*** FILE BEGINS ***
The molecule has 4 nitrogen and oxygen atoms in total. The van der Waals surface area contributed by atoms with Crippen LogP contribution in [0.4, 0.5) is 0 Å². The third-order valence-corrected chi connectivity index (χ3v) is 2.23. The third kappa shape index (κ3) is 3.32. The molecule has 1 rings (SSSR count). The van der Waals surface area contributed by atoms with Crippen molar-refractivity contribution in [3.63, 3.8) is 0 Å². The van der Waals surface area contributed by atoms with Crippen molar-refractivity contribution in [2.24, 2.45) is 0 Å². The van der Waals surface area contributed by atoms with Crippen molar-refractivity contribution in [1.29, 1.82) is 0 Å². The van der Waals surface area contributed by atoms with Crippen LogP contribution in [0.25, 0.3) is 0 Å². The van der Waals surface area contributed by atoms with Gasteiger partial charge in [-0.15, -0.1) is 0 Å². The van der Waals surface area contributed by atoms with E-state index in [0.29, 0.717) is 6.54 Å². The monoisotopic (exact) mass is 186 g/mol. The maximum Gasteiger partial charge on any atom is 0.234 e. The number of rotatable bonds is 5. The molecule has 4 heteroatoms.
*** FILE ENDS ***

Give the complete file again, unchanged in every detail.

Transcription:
The molecule has 4 nitrogen and oxygen atoms in total. The van der Waals surface area contributed by atoms with Crippen LogP contribution in [0.4, 0.5) is 0 Å². The third-order valence-corrected chi connectivity index (χ3v) is 2.23. The third kappa shape index (κ3) is 3.32. The molecule has 1 rings (SSSR count). The van der Waals surface area contributed by atoms with Crippen molar-refractivity contribution in [3.63, 3.8) is 0 Å². The van der Waals surface area contributed by atoms with Crippen molar-refractivity contribution in [2.24, 2.45) is 0 Å². The van der Waals surface area contributed by atoms with Crippen molar-refractivity contribution in [1.29, 1.82) is 0 Å². The van der Waals surface area contributed by atoms with Crippen LogP contribution in [0.25, 0.3) is 0 Å². The van der Waals surface area contributed by atoms with Gasteiger partial charge in [-0.15, -0.1) is 0 Å². The van der Waals surface area contributed by atoms with E-state index in [0.29, 0.717) is 6.54 Å². The monoisotopic (exact) mass is 186 g/mol. The maximum Gasteiger partial charge on any atom is 0.234 e. The number of rotatable bonds is 5. The molecule has 4 heteroatoms.